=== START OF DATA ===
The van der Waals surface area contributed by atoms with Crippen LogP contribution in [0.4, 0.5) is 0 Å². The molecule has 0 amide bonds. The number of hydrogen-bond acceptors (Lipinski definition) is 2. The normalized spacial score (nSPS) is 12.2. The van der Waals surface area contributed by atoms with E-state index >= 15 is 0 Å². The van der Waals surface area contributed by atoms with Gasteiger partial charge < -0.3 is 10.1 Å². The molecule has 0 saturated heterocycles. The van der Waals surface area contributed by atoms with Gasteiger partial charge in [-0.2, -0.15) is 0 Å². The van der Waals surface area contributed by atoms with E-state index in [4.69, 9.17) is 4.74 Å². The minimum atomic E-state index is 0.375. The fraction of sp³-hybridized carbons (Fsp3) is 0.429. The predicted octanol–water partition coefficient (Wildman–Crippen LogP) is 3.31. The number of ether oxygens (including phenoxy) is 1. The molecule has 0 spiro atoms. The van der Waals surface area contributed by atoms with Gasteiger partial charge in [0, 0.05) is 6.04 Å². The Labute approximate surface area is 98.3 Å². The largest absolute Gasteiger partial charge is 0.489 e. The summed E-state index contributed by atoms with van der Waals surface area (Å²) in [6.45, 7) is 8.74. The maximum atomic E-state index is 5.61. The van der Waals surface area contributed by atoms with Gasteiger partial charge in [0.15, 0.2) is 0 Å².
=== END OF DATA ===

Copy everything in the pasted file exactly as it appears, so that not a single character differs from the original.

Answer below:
The van der Waals surface area contributed by atoms with Crippen LogP contribution in [0.4, 0.5) is 0 Å². The molecule has 0 amide bonds. The number of hydrogen-bond acceptors (Lipinski definition) is 2. The normalized spacial score (nSPS) is 12.2. The van der Waals surface area contributed by atoms with E-state index >= 15 is 0 Å². The van der Waals surface area contributed by atoms with Gasteiger partial charge < -0.3 is 10.1 Å². The molecule has 0 saturated heterocycles. The van der Waals surface area contributed by atoms with Gasteiger partial charge in [-0.2, -0.15) is 0 Å². The van der Waals surface area contributed by atoms with E-state index in [4.69, 9.17) is 4.74 Å². The minimum atomic E-state index is 0.375. The fraction of sp³-hybridized carbons (Fsp3) is 0.429. The predicted octanol–water partition coefficient (Wildman–Crippen LogP) is 3.31. The number of ether oxygens (including phenoxy) is 1. The molecule has 0 spiro atoms. The van der Waals surface area contributed by atoms with Gasteiger partial charge in [0, 0.05) is 6.04 Å². The Labute approximate surface area is 98.3 Å². The largest absolute Gasteiger partial charge is 0.489 e. The summed E-state index contributed by atoms with van der Waals surface area (Å²) in [6.45, 7) is 8.74. The maximum atomic E-state index is 5.61. The van der Waals surface area contributed by atoms with Gasteiger partial charge in [0.15, 0.2) is 0 Å².